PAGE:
My father was often a bully with his children — but he hid it from anyone outside the family.
He didn’t call it bullying, of course, but he believed he had the divine right to whatever he wanted from us. I’m not talking about when we were small children, although he was more overt and hostile about it then. No matter how old we got, he never accepted us as independent adults.
When he faced even the slightest pushback from me — even in the last years of his life — he would get angry and assert his right to control me. He constantly said things such as, “As your father, it’s my right to…” and then he would name whatever he was demanding at the moment.
In psychological terms, my father had no respect for his children’s boundaries. This lack of ability to respect other people’s boundaries is common with narcissists, but since I grew up believing that his practices must be normal, it took me a long time to try to set boundaries with him as an adult.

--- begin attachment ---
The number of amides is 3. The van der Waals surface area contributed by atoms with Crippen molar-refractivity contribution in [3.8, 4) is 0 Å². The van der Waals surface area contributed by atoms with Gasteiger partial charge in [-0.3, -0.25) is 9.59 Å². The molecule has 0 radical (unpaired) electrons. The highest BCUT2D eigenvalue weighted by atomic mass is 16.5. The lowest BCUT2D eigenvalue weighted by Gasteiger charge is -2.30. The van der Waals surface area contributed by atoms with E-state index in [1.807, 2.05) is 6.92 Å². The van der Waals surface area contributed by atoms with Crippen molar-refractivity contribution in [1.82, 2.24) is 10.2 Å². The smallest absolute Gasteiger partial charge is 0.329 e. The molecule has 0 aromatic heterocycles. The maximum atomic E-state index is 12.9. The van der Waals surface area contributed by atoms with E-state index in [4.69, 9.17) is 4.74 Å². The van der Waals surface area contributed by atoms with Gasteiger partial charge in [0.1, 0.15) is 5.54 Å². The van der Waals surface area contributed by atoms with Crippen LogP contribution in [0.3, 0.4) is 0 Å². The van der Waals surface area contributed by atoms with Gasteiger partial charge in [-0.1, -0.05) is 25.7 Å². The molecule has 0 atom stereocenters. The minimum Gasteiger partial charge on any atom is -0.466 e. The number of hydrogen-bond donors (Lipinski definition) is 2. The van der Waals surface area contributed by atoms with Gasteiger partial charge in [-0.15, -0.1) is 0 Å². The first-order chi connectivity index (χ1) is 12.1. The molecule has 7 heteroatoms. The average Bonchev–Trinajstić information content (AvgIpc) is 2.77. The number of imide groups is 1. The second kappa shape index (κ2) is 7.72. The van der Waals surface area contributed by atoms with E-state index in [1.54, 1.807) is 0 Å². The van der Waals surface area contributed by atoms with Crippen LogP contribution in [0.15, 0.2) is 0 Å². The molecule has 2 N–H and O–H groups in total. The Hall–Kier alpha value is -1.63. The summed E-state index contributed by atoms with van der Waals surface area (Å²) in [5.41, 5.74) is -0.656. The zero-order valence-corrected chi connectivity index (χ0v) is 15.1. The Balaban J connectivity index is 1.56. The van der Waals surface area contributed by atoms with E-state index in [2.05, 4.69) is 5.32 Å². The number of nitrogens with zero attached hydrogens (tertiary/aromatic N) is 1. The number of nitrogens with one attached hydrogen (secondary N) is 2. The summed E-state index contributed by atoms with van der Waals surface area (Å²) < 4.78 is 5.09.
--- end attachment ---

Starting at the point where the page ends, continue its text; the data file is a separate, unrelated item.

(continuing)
After I cut off all contact with him more than a decade ago — after he refused to go to therapy with me to deal with our unhealthy relationship — he refused to accept that boundary. He continued to email me, call me and to show up at my door. At times, he was pathetic and manipulative. Other times, he made threats that scared me — sometimes about vague “dire consequences” if I didn’t do what he wanted.
The photo above is from the last time he came to my house.